Hoping for a vibrant London 2012 legacy
Mud and concrete do not make an inspiring sight on a grey February day. We are told the London 2012 Olympics will be a great colourful event as well as the biggest sporting show on earth, but perhaps its construction site is best seen on a sunny afternoon.
Entering from the north, the first thing that comes into view is the concrete carpark put aside for the 20,000 reporters and broadcasters who are expected to be covering the Games. You then see the warehouse where they will work – a giant grey shed. Apparently it will be so big you could fit five jumbo jets side-by-side. That’s a lot of grey.
Last year, the Olympic panel of the government’s design advisers CABE initially refused to support the proposed designs for the International Broadcast Centre/Main Press Centre (IBC/MPC) complaining about a “paucity of imagination” and a “large monolithic block”.
Work then followed on the external appearance, and bright blocks of colour will go up on part of the building.
Across the Park, on the east side, you can make out the apartment blocks for the athletes village – three of the 11 have now been structurally completed.
Then comes the area where the handball arena will be – a square building. After that, the temporary box-shaped basketball centre.
The handball arena will be multi-coloured inside, with light streaming through the roof, while the basketball arena will have a white squidgy “marshmallow” look once completed we were told.
The only building to stand out architecturally in the north of the Park on a cold February day was the “pringle-shaped” roof of the Velodrome.
Most of the flair has been reserved for the south of the Park – which, to be fair, is where the bulk of the sports fans will enter.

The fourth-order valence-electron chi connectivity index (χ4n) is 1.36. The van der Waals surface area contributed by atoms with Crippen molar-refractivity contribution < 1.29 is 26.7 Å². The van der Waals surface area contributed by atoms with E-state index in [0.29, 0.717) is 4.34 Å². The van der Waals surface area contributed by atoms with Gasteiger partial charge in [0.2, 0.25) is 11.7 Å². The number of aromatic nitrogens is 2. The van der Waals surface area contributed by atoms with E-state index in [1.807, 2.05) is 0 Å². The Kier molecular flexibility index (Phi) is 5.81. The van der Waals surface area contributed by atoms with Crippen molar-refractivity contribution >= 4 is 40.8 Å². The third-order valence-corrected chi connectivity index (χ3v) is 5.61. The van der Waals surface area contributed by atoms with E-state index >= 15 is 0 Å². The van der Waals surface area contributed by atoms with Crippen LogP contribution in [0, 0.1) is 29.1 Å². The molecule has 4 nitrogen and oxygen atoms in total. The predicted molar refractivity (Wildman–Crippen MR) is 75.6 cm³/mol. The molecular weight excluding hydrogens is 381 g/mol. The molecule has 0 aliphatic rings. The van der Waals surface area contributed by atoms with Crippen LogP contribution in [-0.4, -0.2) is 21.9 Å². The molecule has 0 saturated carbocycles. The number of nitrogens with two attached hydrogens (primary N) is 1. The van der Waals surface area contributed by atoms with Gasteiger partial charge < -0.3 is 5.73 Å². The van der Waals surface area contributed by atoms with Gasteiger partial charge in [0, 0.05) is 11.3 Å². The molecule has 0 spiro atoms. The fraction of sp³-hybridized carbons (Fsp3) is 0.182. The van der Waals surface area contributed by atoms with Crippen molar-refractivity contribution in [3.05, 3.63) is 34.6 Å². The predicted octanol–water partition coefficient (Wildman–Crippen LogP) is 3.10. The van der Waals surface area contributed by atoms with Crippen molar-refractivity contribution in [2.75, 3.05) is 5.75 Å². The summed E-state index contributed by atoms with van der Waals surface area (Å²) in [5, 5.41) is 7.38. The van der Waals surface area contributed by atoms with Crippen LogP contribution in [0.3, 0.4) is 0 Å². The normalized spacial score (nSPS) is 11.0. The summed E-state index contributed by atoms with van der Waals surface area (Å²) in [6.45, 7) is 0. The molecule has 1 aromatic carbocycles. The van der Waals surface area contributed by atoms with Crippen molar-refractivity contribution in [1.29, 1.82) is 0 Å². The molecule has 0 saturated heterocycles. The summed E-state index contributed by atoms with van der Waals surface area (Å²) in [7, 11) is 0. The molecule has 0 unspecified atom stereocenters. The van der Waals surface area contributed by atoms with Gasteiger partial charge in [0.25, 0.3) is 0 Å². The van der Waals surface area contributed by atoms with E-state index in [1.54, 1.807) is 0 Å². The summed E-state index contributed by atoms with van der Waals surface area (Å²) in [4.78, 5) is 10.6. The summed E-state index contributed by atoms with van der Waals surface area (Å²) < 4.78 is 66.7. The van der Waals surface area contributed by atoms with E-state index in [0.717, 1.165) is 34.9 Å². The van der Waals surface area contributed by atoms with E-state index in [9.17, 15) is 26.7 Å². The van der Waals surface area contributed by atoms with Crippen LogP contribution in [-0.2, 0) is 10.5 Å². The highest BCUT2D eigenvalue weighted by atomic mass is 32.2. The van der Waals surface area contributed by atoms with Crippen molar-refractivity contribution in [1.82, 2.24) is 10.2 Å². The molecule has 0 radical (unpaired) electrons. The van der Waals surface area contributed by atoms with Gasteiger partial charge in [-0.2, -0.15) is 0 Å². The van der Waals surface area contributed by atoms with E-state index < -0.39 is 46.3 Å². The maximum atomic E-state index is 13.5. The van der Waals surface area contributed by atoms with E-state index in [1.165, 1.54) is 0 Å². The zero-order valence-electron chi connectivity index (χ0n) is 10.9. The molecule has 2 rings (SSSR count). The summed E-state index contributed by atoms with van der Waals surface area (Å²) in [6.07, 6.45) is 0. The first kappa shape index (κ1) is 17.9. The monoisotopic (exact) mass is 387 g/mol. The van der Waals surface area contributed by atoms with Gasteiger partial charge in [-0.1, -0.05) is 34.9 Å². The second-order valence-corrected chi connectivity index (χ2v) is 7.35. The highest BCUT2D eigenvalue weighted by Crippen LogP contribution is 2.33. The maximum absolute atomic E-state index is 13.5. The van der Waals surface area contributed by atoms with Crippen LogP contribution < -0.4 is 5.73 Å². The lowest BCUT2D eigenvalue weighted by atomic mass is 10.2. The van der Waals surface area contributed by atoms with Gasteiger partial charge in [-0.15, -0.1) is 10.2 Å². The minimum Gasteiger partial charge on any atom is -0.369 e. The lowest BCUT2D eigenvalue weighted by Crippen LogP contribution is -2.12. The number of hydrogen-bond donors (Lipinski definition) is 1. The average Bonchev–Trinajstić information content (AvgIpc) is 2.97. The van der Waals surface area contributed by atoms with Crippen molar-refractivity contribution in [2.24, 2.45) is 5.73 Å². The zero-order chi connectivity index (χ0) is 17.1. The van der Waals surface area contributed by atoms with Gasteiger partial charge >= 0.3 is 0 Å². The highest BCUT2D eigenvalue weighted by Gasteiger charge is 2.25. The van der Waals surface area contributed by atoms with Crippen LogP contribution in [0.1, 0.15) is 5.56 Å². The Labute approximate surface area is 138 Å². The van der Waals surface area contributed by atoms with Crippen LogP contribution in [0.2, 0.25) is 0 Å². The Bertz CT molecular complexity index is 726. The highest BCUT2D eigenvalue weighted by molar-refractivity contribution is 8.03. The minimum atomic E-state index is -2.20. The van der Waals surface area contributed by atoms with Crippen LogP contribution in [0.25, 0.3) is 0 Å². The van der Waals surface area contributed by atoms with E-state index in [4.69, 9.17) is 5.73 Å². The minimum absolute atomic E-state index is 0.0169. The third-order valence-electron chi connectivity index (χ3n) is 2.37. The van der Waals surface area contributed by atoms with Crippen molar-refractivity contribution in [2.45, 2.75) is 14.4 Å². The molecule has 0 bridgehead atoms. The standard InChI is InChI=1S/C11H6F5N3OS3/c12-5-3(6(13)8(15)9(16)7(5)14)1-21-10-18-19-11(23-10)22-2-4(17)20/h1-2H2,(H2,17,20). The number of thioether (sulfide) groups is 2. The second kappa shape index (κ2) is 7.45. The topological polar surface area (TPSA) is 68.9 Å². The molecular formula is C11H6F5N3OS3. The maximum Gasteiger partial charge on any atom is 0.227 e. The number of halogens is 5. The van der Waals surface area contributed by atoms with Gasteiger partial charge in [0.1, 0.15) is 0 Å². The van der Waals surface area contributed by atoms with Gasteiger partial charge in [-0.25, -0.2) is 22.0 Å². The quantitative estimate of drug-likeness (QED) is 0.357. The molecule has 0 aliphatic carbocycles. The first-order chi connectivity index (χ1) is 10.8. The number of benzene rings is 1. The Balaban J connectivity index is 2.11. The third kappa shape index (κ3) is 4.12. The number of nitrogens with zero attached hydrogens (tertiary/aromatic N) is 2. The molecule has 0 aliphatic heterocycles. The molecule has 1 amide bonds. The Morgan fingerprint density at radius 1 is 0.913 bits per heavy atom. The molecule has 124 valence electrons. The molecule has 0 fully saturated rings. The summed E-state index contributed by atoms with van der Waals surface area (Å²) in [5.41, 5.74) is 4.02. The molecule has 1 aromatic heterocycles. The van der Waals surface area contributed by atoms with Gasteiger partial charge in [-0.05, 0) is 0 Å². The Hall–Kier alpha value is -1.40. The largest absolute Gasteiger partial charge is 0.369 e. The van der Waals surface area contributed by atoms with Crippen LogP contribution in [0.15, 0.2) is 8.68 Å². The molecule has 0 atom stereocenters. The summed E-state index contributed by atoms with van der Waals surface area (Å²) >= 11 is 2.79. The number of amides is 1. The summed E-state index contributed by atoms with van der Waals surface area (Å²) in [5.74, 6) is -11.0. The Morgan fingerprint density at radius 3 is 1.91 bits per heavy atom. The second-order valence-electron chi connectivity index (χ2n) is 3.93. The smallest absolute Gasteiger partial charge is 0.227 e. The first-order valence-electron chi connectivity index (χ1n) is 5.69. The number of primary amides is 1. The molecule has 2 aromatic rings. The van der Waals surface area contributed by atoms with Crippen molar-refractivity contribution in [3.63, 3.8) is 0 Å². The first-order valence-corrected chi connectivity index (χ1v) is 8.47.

That’s were the iconic stadia will be – the main stadium and the Zaha Hadid-designed aquatics centre. The aquatics sting-ray designed roof dominates the Park, while the main stadium stands proud.
And let’s face it, how many buildings can you remember from the Beijing extravaganza beyond the Bird’s Nest and Water Cube?
But for an area of the east end of London that has such a colourful history, I hope some of that vibrancy remains in legacy.
Its industrial past has left polluted rivers and contaminated land. But its rugged past has generated a lively history.
Its slaughter houses once provided some of the ingredients to make soap and other products at the nearby Yardley cosmetics factory, while Stratford once made thousands of train locomotives, our guide told us.
On the site used to be Eton Manor Boys’ Club, a sports and social club for local youngsters sponsored by former Etonians, which included the London 1948 Olympics athletics track, transplanted from Wembley.
But some of its less appealing history includes a Victorian rubbish tip, now the site of the Velodrome, and the route for North London’s sewage.
The area is also much in need of investment, and the billions of pounds of regeneration money will hopefully raise its standing from its current status as one of the most deprived areas in Britain with high crime and unemployment rates.
I’m sure the Games will bring the Park to life. I hope the legacy will give it soul.